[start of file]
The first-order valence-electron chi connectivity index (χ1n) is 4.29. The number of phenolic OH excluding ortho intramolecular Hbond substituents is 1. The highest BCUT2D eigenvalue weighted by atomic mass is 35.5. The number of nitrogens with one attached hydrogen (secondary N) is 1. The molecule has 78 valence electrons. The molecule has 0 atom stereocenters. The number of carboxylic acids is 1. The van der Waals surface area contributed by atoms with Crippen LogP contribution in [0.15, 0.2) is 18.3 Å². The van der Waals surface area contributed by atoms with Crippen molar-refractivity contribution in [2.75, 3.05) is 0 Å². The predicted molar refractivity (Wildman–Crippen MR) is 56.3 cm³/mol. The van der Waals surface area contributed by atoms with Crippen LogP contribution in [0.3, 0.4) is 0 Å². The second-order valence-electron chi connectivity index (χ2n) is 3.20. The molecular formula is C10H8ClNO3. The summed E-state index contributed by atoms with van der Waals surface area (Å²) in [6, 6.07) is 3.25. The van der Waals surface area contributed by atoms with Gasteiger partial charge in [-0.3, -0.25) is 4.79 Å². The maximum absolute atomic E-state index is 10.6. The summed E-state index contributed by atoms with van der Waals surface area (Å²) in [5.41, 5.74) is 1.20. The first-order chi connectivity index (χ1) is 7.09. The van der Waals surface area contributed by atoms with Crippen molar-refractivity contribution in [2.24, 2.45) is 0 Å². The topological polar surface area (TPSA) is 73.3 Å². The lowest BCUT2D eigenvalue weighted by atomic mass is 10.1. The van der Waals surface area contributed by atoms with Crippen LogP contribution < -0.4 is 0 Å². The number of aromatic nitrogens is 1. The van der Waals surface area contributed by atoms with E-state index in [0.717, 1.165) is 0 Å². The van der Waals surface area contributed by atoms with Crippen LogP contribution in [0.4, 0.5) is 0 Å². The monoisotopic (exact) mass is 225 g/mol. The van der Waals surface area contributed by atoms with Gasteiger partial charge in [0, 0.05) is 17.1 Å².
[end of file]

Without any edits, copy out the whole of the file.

The first-order valence-electron chi connectivity index (χ1n) is 4.29. The number of phenolic OH excluding ortho intramolecular Hbond substituents is 1. The highest BCUT2D eigenvalue weighted by atomic mass is 35.5. The number of nitrogens with one attached hydrogen (secondary N) is 1. The molecule has 78 valence electrons. The molecule has 0 atom stereocenters. The number of carboxylic acids is 1. The van der Waals surface area contributed by atoms with Crippen LogP contribution in [0.15, 0.2) is 18.3 Å². The van der Waals surface area contributed by atoms with Crippen molar-refractivity contribution in [2.75, 3.05) is 0 Å². The predicted molar refractivity (Wildman–Crippen MR) is 56.3 cm³/mol. The van der Waals surface area contributed by atoms with Crippen LogP contribution in [0.3, 0.4) is 0 Å². The second-order valence-electron chi connectivity index (χ2n) is 3.20. The molecular formula is C10H8ClNO3. The summed E-state index contributed by atoms with van der Waals surface area (Å²) in [6, 6.07) is 3.25. The van der Waals surface area contributed by atoms with Gasteiger partial charge in [-0.3, -0.25) is 4.79 Å². The maximum absolute atomic E-state index is 10.6. The summed E-state index contributed by atoms with van der Waals surface area (Å²) in [5.41, 5.74) is 1.20. The first-order chi connectivity index (χ1) is 7.09. The van der Waals surface area contributed by atoms with Crippen molar-refractivity contribution in [2.24, 2.45) is 0 Å². The topological polar surface area (TPSA) is 73.3 Å². The lowest BCUT2D eigenvalue weighted by atomic mass is 10.1. The van der Waals surface area contributed by atoms with Crippen LogP contribution < -0.4 is 0 Å². The number of aromatic nitrogens is 1. The van der Waals surface area contributed by atoms with E-state index in [0.717, 1.165) is 0 Å². The van der Waals surface area contributed by atoms with Crippen LogP contribution in [0.4, 0.5) is 0 Å². The monoisotopic (exact) mass is 225 g/mol. The van der Waals surface area contributed by atoms with Gasteiger partial charge in [0, 0.05) is 17.1 Å².